U.S. Ag Secretary Tom Vilsack called the leader of the National Cattlemen’s Beef Association to assure livestock producers the federal agency will not be promoting something called “Meatless Mondays.” Colin Woodall of the National Cattlemen’s Beef Association says the episode started Wednesday.
The U.S.D.A. newsletter suggested employees could avoid eating meat on Mondays as “one simple way to reduce your environmental impact while dining at our cafeterias.”
“Thankfully, the secretary stepped up, provided a lot of leadership and shut down that at entire proposal,” Woodall says, “so we’re very thankful that this ended up in a good light.”
But that “shut down” didn’t happened before the proposal stirred up a tempest on Twitter. Iowa Senator Chuck Grassley tweeted: “Shame on U.S.D.A.” and he vowed to eat more meat on Mondays to “compensate for stupid U.S.D.A. recommendations.” Steve King — the Republican congressman who is being challenged in November by Christie Vilsack, the wife of U.S. Ag Secretary — called “Meatless Mondays” in the U.S.D.A. cafeterias “Heresy!” King also vowed that he would eat a “double rib-eye” on Mondays.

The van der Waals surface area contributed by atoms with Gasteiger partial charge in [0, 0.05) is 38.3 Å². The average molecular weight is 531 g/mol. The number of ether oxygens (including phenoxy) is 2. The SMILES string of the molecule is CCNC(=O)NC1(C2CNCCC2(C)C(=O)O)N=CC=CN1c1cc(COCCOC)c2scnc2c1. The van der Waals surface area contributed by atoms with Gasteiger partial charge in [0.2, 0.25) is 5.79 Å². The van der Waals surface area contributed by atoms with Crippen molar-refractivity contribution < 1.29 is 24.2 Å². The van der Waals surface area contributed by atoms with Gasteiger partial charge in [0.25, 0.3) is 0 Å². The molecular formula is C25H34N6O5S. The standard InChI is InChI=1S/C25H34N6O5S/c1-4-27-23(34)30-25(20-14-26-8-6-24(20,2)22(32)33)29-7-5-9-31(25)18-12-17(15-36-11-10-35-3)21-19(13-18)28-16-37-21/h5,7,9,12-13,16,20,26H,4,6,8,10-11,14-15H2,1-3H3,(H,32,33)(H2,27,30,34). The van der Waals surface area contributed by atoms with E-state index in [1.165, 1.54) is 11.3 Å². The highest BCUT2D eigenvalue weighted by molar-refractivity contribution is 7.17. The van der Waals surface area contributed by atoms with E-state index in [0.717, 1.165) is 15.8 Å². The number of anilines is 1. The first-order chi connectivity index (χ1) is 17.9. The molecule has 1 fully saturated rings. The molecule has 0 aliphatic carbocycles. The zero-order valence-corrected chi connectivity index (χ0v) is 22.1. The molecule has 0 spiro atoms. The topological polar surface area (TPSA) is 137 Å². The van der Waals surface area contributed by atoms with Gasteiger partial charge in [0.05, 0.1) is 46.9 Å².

…And if anyone tries to institute “Casual Friday,” I will wear a double-breasted tuxedo! Just watch me.
Meatless Monday is also a UN plot:
“One simple way to reduce your environmental impact while dining at our cafeterias is to participate in the “Meatless Monday” initiative,” the USDA newsletter said. “This international effort, as the name implies, encourages people not to eat meat on Mondays.
“How will going meatless one day of the week help the environment? The production of meat, especially beef (and dairy as well), has a large environmental impact. According to the U.N., animal agriculture is a major source of greenhouse gases and climate change. It also wastes resources.”
The update went on to cite the “many health concerns” associated with “excessive consumption” of meat. It noted that many people are just not ready to go all-vegetarian, and said forgoing meat one day a week “is a small change that could produce big results.”
Members of congress and livestock boosters say the USDA should be more focused on the immediate needs of farmers and ranchers dealing with the drought. And Vilsack’s probably thinking, “Sheesh, didn’t you guys read that post at Think Progress?”